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CNN Live Event/Special

Trump Impeachment Trial Day Two. Aired 4-4:30p ET

Aired February 10, 2021 - 16:00   ET



JOHN KING, CNN CHIEF NATIONAL CORRESPONDENT: I knew about it. The police departments knew about it, so the president should know about it through his normal briefings.

And these were posted on places where we know the Trump supporters, the Trump Organization, political allies tend the garden, if you will. This was not a surprise.

WOLF BLITZER, CNN HOST: And Ted Lieu's praise of the vice president at that time, Mike Pence, I thought was significant, because it clearly was trying to impact, impact, impact of the Republican senators who are watching -- Jake, back to you.

JAKE TAPPER, CNN HOST: All right, well, thanks so much.

We are -- welcome to THE LEAD. I'm Jake Tapper. And we are in the middle right now of a break between the sessions that the House impeachment managers are doing in the Senate trial.

This is the second impeachment of Donald Trump. And as we take this break, let's check in with our team.

Jeff Zeleny is -- he covers Biden for us.

And, Jeff, tell us what's going on. You're on Capitol Hill.


And we have been watching these proceedings inside the Senate chamber with pool reporters who are rotating in there, looking at these senators, and some very interesting body language that we see, of course.

Senator Bill Cassidy, the Republican of Louisiana, who, of course, was one of the six Republicans last evening who voted that this is indeed constitutional, he's been pacing the back of the chamber, certainly a different reaction from other Republican senators like Josh Hawley of Missouri, who, of course, was one of those Republican senators who questioned the Electoral College vote.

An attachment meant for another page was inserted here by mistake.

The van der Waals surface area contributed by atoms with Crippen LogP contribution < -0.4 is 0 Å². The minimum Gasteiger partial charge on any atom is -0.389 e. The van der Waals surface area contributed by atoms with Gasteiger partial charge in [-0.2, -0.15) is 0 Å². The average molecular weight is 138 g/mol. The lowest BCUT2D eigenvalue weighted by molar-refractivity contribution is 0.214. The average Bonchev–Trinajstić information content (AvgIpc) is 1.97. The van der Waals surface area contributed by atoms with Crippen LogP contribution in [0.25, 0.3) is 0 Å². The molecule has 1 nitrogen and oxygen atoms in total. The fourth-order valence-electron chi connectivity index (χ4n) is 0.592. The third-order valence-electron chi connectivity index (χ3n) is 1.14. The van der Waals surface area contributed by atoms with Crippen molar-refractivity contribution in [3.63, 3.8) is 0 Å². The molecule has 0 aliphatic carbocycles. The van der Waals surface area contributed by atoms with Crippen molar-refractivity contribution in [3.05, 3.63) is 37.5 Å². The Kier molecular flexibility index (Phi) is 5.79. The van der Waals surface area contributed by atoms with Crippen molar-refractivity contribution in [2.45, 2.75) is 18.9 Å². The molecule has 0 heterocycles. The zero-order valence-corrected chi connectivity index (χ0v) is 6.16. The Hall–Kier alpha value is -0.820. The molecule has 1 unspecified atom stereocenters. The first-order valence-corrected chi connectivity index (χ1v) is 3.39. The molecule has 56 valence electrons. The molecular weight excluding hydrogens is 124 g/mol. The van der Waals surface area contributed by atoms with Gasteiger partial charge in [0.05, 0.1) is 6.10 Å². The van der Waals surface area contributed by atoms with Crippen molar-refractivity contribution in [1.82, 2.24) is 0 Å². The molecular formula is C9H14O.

He's been sitting up in the Gallery away from his colleagues, at one point with his feet on the chairs in front of him. Rand Paul, at one point, was not looking at the video screen. They were playing some of these remarks. So, Republicans are -- some of them are less engaged. Of course, that speaks to what really is a sense here of how many are going to vote.

But, Jake, one thing that is dramatically different from the first impeachment trial one year ago, the almost utter silence in terms of defending President Trump. A year ago, we saw a war room that was putting out really minute-by-minute rapid responses. The Republican National Committee was as well.

This time, there is virtually none of that. One top Republican official tells me there's simply no appetite or stomach at this point to defend President Trump -- Jake.

TAPPER: And a lot -- there are a lot of Republicans, Jeff, as you know, on Capitol Hill who blame Senator Josh Hawley specifically for a lot of what happened.

ZELENY: Indeed.

TAPPER: Mitch McConnell, who was at that point the Senate Republican leader, the majority leader, he thought that he had controlled it so there would be no senators who objected to the counting of the electoral votes, which meant that it didn't matter what they did in the House. That was going to be the end of it.

But then Hawley said he was going to do it, and all hell broke loose.

ZELENY: That's exactly what happened.

And it is very interesting to see that he is overlooking the Senate chamber. Jake, as you know well, the Senate chamber is laid out where the senators are on the floor. And in the Gallery, some senators can choose to sit. So, he quite literally is looking down on these proceedings.